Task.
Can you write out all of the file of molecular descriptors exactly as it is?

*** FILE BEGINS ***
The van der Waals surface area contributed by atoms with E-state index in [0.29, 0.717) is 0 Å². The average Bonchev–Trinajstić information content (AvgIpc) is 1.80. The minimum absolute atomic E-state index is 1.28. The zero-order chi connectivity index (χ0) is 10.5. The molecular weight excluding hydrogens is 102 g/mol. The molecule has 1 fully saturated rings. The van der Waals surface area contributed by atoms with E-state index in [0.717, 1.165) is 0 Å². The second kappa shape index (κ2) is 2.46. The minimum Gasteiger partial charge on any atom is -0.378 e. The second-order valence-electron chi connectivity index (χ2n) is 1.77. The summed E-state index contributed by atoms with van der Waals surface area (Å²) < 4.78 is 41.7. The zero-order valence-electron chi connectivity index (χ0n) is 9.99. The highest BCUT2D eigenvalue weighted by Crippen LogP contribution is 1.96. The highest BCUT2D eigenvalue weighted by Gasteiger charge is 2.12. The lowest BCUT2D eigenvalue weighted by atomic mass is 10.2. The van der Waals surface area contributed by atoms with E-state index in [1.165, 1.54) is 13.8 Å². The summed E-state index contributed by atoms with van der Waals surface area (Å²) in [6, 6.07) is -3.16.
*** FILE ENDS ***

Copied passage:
The van der Waals surface area contributed by atoms with E-state index in [0.29, 0.717) is 0 Å². The average Bonchev–Trinajstić information content (AvgIpc) is 1.80. The minimum absolute atomic E-state index is 1.28. The zero-order chi connectivity index (χ0) is 10.5. The molecular weight excluding hydrogens is 102 g/mol. The molecule has 1 fully saturated rings. The van der Waals surface area contributed by atoms with E-state index in [0.717, 1.165) is 0 Å². The second kappa shape index (κ2) is 2.46. The minimum Gasteiger partial charge on any atom is -0.378 e. The second-order valence-electron chi connectivity index (χ2n) is 1.77. The summed E-state index contributed by atoms with van der Waals surface area (Å²) < 4.78 is 41.7. The zero-order valence-electron chi connectivity index (χ0n) is 9.99. The highest BCUT2D eigenvalue weighted by Crippen LogP contribution is 1.96. The highest BCUT2D eigenvalue weighted by Gasteiger charge is 2.12. The lowest BCUT2D eigenvalue weighted by atomic mass is 10.2. The van der Waals surface area contributed by atoms with E-state index in [1.165, 1.54) is 13.8 Å². The summed E-state index contributed by atoms with van der Waals surface area (Å²) in [6, 6.07) is -3.16.